The price difference between air and ocean narrowed during the past year, making the shift to air slightly less costly than before the pandemic. Then, the average price of global air cargo was 12 times more expensive than sea shipping.

Towards the end of 2021, the cost to move goods by air was about 2.5 times more expensive than pre- pandemic.

While the EU introduced full border controls on goods from GB in January 2021, the UK has phased in EU import controls, and the latest import controls due in July 2022, have been deferred for the 4th time.

Freight trade association, BIFA, has written to the government to highlight the financial losses incurred by forwarders as a result of making investments in IT, software, staff and equipment, to facilitate the changes that result from the Border Operating Model.

The decision to defer food checks and security declarations due to come into force in July is raising fears that more import shipments will not be properly declared by importers, or subject to HMRC scrutiny.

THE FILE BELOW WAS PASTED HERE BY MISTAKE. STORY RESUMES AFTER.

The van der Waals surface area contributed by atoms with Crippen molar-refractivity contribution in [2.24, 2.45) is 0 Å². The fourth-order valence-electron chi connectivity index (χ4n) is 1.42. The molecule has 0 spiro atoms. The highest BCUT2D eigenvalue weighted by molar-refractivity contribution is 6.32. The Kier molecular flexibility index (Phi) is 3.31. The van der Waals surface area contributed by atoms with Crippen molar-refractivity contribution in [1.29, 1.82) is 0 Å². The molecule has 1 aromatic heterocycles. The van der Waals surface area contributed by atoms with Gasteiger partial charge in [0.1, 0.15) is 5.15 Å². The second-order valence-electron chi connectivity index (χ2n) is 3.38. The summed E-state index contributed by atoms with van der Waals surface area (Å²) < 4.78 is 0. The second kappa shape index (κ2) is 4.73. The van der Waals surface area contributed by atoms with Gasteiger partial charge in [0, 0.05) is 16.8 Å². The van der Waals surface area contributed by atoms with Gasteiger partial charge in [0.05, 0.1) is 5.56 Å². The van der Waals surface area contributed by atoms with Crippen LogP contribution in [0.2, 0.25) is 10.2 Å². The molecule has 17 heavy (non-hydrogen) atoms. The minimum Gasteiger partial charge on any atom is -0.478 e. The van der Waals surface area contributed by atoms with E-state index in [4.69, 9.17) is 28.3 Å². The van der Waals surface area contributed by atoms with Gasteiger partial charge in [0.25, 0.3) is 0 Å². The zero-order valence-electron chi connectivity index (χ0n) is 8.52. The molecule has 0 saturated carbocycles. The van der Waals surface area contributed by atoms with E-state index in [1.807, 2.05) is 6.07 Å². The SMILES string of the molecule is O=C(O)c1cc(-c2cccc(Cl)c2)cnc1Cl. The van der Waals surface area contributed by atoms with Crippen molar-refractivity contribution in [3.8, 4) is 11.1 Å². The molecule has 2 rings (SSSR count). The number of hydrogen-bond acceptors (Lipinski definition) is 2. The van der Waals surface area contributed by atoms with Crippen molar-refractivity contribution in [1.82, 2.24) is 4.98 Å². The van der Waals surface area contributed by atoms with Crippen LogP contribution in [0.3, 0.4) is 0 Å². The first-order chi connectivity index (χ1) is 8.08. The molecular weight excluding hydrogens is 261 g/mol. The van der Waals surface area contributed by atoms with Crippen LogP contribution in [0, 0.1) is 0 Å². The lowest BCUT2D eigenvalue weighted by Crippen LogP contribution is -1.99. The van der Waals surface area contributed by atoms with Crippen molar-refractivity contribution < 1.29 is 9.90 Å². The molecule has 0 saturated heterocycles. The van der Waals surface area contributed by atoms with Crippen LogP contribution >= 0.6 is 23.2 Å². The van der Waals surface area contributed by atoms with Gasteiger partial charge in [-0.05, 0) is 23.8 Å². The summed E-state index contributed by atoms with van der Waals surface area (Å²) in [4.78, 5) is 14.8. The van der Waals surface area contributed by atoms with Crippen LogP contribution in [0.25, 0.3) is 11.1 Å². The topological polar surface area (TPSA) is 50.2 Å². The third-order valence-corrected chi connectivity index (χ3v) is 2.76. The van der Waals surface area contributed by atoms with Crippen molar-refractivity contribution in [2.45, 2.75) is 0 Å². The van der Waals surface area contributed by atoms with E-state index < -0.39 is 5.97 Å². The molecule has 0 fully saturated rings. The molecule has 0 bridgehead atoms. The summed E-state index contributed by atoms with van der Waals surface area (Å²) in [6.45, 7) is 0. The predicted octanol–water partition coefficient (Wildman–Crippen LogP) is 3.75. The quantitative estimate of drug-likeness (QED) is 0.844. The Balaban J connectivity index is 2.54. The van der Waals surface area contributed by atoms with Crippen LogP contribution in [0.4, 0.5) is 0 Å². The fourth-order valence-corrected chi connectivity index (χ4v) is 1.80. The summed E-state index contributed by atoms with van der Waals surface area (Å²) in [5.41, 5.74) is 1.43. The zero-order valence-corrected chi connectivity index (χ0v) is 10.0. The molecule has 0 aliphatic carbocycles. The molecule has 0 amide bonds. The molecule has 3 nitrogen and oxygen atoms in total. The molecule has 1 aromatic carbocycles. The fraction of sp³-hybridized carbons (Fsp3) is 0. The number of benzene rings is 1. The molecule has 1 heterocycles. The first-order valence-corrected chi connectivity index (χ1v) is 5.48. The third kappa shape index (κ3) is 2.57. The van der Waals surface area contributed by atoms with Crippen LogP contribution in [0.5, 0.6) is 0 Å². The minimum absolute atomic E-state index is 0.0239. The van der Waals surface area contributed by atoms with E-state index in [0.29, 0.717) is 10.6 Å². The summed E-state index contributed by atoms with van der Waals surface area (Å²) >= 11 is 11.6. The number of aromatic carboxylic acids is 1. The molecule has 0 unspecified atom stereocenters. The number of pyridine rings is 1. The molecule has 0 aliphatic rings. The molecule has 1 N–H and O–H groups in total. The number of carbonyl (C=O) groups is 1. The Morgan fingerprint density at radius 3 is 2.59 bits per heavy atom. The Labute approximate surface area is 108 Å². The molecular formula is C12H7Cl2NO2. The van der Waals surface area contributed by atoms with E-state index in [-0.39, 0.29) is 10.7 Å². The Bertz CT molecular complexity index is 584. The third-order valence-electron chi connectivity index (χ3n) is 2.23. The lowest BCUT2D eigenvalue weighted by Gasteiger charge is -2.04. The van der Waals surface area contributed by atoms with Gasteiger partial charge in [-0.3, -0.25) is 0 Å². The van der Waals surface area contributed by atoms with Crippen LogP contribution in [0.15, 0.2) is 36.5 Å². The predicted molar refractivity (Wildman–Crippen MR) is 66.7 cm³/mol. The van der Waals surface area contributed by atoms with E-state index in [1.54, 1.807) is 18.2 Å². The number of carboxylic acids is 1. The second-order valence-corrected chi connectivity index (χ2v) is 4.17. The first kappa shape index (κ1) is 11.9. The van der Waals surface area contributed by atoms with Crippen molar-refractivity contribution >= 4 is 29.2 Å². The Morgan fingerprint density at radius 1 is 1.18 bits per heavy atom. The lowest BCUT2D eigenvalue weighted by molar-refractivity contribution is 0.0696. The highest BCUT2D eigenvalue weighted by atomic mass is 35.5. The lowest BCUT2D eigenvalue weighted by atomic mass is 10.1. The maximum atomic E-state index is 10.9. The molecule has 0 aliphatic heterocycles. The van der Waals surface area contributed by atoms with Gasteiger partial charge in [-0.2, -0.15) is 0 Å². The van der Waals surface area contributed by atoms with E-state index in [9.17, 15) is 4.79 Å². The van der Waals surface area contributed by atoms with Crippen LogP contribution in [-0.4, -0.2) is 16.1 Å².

Without safety and security declarations being imposed on the 1st July, Border Force officials cannot see what needs to be stopped and which arrivals are without pre-lodged declarations and concerns are mounting that import shipments are simply bypassing oversight and weaknesses will continue to be exploited until import safety and security declarations are introduced, which will not be before the end of next year.

Reports in the trade press accuse some hauliers of taking opportunistic shortcuts without understanding the repercussions that may follow and while deferred entries ended last June there are suggestions that some hauliers still use the entry in declarant’s record (EIDR) shortcut, with others ticking the ’empty vehicle’ option for GB inbound.